The P&TGRS have submitted a very detailed response to the planning application for the development on the site of the Field Grove Nursery on Hammersley Lane.
please see the document at is available here.
Planning Application for site of Field Grove Nursery on Hammersley Lane
23 March 2017
Residents are invited to comment on the Wycombe District Council, planning application for five 4-bedroom houses on the land where Field Grove nursery ( more recently Alb Plants) was located. (17/05531/FUL), please note the consultation closes on 30th March 2017.
Miles Green, Chairman of the P&TGRS has commented on this application as follows:
Alb Plants have moved to Henley and a planning application (17/05531/FUL) has been submitted for the 2 acre site for five 4-bedroom houses to line the side of the road. The problem is that it is Green Belt land and a precedent could well be set for further development in that part of the GB.
30 years ago WDC decided not to remove the designation of the land as Green Belt and so prevented any housing. The difference now is that the planning rules have changed with the introduction of the National Planning Policy Framework which aims to encourage more house-building. However it remains a question of interpretation of the new regulations and the application, goes into very considerable detail, probably because they know that they are arguing a case which is by no means certain.
The key point is the impact on the openness of the GB and we need to look critically at the contrast between a row of five very solid houses with their domestic gardens and cars on the roadside, and the temporary structures which are there now, which although dilapidated and ad hoc, are a part of the rural scene, whereas the proposed row of very similar houses is not. They describe it as previously developed brownfield land occupied by the permanent structure of a garden centre, but it was always a nursery rather than a garden centre, with very little public footfall, and can the dilapidated greenhouses really be described as permanent structures? It is the case that the nursery has never been successful but there seems no reason why the land should not revert to its original agricultural use.
I cut my planning teeth 30 years ago on successfully preserving the GB south of Sandpits Lane and so have to admit to continuing to be against housing on this site, but our P&TGRS planning team will have their own views and be weighing up the pros and cons. The closing date for comments is 30 March.
District Councils approve bid for two new unitary authorities
Aylesbury Vale, Chiltern, South Bucks and Wycombe District Council members have voted overwhelmingly in favour of a proposal for two new unitary authorities in Bucks, at each of their recent respective council meetings. The Districts’ proposal is to abolish the County Council and all four existing District Councils in Buckinghamshire, and replace them with two new unitary councils, one in the north alongside the existing unitary of Milton Keynes, and one in the south to cover the area of the three southern district councils, saving tax payers almost £58million over a five year period. Under the new proposal each unitary council would be responsible for the delivery of all council services for the two distinct areas.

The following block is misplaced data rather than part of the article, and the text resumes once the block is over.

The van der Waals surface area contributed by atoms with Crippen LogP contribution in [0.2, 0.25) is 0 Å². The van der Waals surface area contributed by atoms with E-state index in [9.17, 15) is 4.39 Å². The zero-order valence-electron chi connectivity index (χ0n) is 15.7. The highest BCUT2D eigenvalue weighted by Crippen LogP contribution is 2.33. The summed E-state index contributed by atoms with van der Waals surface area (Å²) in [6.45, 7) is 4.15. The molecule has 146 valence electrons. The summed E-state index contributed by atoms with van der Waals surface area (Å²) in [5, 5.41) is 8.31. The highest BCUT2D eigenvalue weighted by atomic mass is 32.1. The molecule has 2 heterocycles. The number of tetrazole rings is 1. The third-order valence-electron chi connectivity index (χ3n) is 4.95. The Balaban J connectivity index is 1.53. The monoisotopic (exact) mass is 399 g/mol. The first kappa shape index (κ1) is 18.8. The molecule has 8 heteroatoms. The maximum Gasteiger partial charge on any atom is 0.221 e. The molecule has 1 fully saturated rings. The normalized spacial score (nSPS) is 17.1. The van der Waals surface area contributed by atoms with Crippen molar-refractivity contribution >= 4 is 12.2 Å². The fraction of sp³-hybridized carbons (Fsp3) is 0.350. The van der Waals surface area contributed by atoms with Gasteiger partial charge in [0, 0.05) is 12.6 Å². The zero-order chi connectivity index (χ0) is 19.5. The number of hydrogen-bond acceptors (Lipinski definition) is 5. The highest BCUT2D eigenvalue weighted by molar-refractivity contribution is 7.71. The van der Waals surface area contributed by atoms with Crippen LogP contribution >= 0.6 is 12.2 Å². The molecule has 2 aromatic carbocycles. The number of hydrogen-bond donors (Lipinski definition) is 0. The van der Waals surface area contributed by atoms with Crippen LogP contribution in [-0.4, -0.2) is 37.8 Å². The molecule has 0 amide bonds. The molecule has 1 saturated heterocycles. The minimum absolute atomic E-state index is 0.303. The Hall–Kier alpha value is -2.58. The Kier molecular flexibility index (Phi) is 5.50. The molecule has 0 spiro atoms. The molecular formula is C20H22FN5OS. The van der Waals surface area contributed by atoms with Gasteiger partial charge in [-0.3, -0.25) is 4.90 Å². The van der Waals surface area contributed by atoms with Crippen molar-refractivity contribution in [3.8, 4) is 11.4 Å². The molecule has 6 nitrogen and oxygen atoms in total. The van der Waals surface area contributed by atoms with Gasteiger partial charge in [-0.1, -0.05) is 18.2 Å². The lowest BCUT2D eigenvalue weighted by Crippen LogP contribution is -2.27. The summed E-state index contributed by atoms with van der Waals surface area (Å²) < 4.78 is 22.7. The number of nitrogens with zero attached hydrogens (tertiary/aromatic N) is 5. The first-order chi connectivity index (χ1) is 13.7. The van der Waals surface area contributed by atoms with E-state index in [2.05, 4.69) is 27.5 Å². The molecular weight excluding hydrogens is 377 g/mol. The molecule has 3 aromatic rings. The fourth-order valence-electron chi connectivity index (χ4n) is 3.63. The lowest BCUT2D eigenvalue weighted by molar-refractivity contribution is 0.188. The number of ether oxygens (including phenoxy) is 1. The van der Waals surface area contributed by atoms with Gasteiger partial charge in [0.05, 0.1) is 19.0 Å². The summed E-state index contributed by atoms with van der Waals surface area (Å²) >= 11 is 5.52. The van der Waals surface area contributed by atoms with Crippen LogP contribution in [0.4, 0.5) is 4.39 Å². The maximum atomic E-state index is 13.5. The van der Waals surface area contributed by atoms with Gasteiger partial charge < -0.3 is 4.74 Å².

The four District Leaders met the Secretary of State for Communities and Local Government, Sajid Javid, on Thursday 19 January to discuss their proposal. He listened carefully and asked questions. He has already received a separate proposal from the County Council for a single county-based unitary and will decide what to do next in March before the County Council elections. He could make a clear decision, or perhaps ask for an agreed county decision, or he might ask for further representations. It does not look as though there will be any public consultation. This flurry of urgent applications has been driven by an acute shortage of funding, particularly for the County Council’s responsibilities.
The District Councils say that late last year, they engaged with 146 key stakeholder organisations across Bucks. 73% favoured a multiple unitary model, whilst only 27% said they would prefer a single unitary authority (as proposed by Bucks County Council). This information, as well as showing a good deal of local consensus, has been used to help form their proposal for innovative change which they maintain will not only improve the outcomes for the people of Bucks, but will also provide a solid foundation for service provision and future challenges.
Cllr Katrina Wood, Leader of Wycombe District Council said: “The difference between the north and south of Buckinghamshire, in terms of the economy, jobs and housing market, demographic and even the topographical geography, is significant. We strongly believe that these differences will be best served by the creation of two new, more locally accountable, unitary councils in the north and south of the county.”
Cllr Isobel Darby, Leader of Chiltern District Council said: “While we’ve maintained high-quality service provision and demonstrated a strong track record of innovation in the face of financial challenges – reshaping our business models, sharing services and staff, regenerating our towns and attracting inward investment – communities are still suffering the consequences of failing county-wide services.”
Cllr Ralph Bagge, Leader of South Bucks District Council said: “The north and south face different opportunities and challenges. Aylesbury Vale sits within the Oxford to Cambridge arc, identified for significant growth by Government. The three southern districts have a strong economic relationship with London with the forthcoming Heathrow expansion and high demand for new homes.”